It is also a bad idea to wear running shoes for activities such as weight lifting.  Certain exercises where you are standing on your feet such as squats or cleans require activating the small muscles in your feet to maintain balance and control during your lifting motion.

Your shoe not only needs to have a tread that will not slip on the type of surface you are weight lifting on, but should have a flat bottom with as little padding as possible, so your entire feet from heel to toe can feel the floor more directly.

This is so the small muscles in your feet can fine-tune their isometric contractions to control your balance while you are moving the weight.

Running shoes have padding throughout the sole, even zero drop shoes and racing flats.  This mutes the feedback from your feet.  It makes it more challenging for the small muscles in your feet to adjust for controlling your balance.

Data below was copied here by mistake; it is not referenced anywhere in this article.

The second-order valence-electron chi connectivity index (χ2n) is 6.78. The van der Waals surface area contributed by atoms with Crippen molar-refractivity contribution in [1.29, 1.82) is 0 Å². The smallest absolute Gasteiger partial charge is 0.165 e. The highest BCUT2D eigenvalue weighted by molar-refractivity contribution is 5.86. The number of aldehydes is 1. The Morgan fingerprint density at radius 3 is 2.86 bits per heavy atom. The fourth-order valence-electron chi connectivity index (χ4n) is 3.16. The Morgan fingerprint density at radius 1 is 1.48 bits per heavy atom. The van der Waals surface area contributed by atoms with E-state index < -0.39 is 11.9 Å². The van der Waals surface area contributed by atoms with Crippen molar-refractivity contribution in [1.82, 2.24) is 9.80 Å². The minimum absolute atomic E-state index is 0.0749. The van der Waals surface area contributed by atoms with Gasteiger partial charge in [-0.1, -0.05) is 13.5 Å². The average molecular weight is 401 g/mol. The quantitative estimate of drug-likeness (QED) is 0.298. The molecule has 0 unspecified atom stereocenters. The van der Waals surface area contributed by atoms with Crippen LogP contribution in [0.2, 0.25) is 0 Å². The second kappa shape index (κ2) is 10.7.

In addition, the higher your feet from the ground, the more likely your ankle can flex leading to an unstable twist or worse, like a knee injury.

Running shoes are made for forward motion and do not provide the lateral support of a court shoe such as basketball or tennis shoes made for lots of directional changes in agile sideway movements.


The shoe’s cushion is another decision point.  Plush cushioning is best for high mileage training. Responsive cushioning is geared for faster training sessions or racing.  Balanced cushioning works for both.

Again, the density and firmness/softness of the cushion should be matched to your weight and running style.  Keep in mind the mattress analogy.  You do not want a soft sole when you are a heavy runner.